File(s) stored somewhere else

Please note: Linked content is NOT stored on Carnegie Mellon University and we can't guarantee its availability, quality, security or accept any liability.

Corroboration of Growth Following Breast Cancer: Ten Years Later

journal contribution
posted on 01.05.2010 by Vicki Helgeson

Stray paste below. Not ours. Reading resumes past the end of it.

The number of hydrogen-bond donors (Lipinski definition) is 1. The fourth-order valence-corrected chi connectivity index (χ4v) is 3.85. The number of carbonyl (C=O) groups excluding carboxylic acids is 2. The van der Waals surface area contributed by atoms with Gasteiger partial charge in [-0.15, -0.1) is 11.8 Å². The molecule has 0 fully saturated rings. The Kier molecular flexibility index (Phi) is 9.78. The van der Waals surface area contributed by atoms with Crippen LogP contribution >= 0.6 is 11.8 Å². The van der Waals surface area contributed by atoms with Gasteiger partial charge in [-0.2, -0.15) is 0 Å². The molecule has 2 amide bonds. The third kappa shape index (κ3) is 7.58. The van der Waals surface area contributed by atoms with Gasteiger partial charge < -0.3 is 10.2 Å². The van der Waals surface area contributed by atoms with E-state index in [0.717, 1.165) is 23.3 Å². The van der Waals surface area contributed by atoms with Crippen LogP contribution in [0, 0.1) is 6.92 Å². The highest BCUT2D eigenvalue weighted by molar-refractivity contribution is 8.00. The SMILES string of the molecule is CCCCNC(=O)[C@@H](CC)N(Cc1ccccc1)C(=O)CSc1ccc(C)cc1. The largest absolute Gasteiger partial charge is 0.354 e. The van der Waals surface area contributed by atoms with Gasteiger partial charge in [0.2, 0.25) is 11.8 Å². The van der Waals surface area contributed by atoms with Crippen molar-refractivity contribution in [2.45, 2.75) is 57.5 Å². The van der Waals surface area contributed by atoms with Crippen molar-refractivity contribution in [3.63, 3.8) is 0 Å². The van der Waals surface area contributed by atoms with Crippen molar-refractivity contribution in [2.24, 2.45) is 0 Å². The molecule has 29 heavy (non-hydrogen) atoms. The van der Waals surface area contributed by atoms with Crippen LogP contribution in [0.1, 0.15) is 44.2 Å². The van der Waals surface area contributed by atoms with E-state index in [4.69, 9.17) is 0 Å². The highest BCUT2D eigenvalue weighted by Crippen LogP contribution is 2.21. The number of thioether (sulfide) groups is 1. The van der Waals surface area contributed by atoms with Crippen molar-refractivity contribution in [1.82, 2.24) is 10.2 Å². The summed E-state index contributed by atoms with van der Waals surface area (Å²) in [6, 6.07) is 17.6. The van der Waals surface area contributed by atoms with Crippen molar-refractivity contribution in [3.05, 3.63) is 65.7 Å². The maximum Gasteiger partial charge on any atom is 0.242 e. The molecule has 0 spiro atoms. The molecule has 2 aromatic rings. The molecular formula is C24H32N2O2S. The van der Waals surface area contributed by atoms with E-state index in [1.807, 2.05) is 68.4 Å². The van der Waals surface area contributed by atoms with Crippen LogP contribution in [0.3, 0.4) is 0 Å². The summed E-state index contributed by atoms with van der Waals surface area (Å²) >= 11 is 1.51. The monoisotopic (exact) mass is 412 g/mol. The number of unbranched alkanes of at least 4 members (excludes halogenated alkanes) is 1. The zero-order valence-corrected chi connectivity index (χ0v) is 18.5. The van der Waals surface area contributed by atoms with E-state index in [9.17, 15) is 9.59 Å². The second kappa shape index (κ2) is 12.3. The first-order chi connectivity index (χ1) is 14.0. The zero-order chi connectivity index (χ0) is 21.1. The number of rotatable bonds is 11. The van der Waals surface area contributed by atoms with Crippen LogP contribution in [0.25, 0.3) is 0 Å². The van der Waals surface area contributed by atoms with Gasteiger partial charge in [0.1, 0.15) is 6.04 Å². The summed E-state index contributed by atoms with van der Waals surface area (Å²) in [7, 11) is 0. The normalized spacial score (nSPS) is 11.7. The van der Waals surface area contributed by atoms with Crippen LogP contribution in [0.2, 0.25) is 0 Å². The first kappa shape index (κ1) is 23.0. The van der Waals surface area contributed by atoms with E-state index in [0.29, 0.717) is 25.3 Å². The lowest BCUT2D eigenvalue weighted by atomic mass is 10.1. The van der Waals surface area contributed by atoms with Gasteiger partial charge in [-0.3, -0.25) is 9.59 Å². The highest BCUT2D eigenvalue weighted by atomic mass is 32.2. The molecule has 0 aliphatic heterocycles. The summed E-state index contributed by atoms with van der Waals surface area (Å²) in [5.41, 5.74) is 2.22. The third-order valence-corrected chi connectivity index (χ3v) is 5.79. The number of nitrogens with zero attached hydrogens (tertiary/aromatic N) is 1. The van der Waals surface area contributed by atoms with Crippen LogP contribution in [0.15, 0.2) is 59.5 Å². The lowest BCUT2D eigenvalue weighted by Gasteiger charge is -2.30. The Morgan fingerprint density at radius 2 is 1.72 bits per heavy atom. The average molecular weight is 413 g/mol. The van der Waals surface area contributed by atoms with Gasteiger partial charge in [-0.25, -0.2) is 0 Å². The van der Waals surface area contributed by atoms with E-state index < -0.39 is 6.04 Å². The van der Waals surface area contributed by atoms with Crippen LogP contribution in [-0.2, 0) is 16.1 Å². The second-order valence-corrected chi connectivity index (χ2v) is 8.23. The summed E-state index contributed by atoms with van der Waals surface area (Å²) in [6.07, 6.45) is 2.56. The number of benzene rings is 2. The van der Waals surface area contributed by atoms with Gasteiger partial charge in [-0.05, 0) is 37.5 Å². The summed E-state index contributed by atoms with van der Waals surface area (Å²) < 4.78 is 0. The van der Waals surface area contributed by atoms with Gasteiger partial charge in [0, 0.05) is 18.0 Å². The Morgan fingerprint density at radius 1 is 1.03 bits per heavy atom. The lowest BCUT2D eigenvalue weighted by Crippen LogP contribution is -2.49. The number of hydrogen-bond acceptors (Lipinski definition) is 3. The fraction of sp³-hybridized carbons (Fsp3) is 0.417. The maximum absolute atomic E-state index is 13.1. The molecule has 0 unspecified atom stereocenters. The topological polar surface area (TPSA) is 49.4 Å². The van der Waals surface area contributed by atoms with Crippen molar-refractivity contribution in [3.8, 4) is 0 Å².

Disease-free breast cancer survivors (n = 180) were interviewed 10 years after diagnosis. They were asked questions about the lasting effects of cancer. The vast majority identified positive effects. The validity of growth reports was investigated by: (1) comparing survivors' to significant others' responses and (2) comparing survivors' reports to their standing on relevant dimensions. Results revealed little corroboration by significant others but some corroboration by relevant dimensions. There was greater corroboration for the costs than the benefits of breast cancer. Survivors reported more benefits than significant others. There was little evidence that corroboration was greater when the significant other was a spouse compared to someone else. Research should continue to explore the validity and meaning of growth reports.